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United States Department of Agriculture

Agricultural Research Service


item Rotz, Clarence - Al

Submitted to: American Forage and Grassland Conference Proceedings
Publication Type: Proceedings
Publication Acceptance Date: 6/12/2004
Publication Date: 6/16/2004
Citation: Rotz, C.A. 2004. Harvesting and storage systems for hay and haylage. American Forage and Grassland Conference Proceedings. 13. CDROM.

Interpretive Summary: An interpretive summary is not required. akm.

Technical Abstract: Many mechanical, chemical, and biological processes are promoted to help in the harvest and preservation of high quality forage. Knowing what to use, and what to avoid, is a complex decision, and that decision does not universally apply to all producers. Dry matter loss and nutritive changes occur with each harvest and storage process. Although some loss is inevitable, good management can reduce or compensate for these losses to provide the quality forage needed. The benefits received must be weighed against the added costs to determine the best procedures for a given farm. Experience has shown that rapid field curing is important and a good mechanical conditioner can help speed drying. Hay should be spread in wide swaths to further speed drying, but very thin swaths must be avoided to reduce raking loss. Tedding may be useful in drying grass crops, but it should be avoided with alfalfa, particularly after the crop has partially dried. Hay should be baled at about 18% moisture in low-density bales, but a lower moisture content is needed for high-density large bales. Routine baling of high moisture hay should be avoided. When moist hay is baled, use an organic acid based treatment to help preserve hay. Good silo management (rapid filling, good packing and a tight cover) is required to maintain ensiled forage quality. When using silage bags or bale silage, check for punctures periodically to assure that a tight seal is maintained.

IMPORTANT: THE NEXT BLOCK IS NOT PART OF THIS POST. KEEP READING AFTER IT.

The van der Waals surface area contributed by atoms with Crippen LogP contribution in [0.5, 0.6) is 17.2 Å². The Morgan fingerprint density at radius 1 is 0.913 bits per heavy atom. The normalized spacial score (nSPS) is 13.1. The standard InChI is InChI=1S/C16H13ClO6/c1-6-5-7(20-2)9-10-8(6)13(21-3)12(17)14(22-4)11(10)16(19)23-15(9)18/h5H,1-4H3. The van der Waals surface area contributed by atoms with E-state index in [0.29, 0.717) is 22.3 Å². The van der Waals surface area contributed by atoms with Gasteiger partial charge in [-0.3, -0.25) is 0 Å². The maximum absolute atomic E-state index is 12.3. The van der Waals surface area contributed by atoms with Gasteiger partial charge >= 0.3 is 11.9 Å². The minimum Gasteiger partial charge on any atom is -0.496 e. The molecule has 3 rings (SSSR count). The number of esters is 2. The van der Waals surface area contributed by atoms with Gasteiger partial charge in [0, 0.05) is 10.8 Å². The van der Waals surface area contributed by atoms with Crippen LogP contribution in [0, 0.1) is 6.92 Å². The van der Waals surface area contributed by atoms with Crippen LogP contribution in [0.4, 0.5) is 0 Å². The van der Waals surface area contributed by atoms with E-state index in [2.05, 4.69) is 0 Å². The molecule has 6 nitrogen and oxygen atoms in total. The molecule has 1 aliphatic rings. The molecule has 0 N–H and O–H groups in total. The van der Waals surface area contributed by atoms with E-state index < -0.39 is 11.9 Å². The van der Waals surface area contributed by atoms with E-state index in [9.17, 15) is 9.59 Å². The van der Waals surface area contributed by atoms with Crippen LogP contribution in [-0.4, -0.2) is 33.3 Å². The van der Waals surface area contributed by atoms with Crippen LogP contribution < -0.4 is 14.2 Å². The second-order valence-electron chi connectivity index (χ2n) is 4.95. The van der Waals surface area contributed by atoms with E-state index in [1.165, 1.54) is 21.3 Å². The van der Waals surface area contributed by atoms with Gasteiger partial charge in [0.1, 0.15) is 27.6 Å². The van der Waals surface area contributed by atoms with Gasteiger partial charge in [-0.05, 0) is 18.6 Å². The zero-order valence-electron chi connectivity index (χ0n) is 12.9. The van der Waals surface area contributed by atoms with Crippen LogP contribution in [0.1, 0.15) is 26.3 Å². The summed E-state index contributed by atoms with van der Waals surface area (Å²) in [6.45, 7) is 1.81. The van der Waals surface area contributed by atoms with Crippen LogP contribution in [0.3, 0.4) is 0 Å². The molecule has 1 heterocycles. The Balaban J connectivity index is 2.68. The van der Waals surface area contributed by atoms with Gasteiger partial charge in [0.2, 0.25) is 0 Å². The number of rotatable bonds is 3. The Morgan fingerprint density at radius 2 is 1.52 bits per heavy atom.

Last Modified: 10/18/2017
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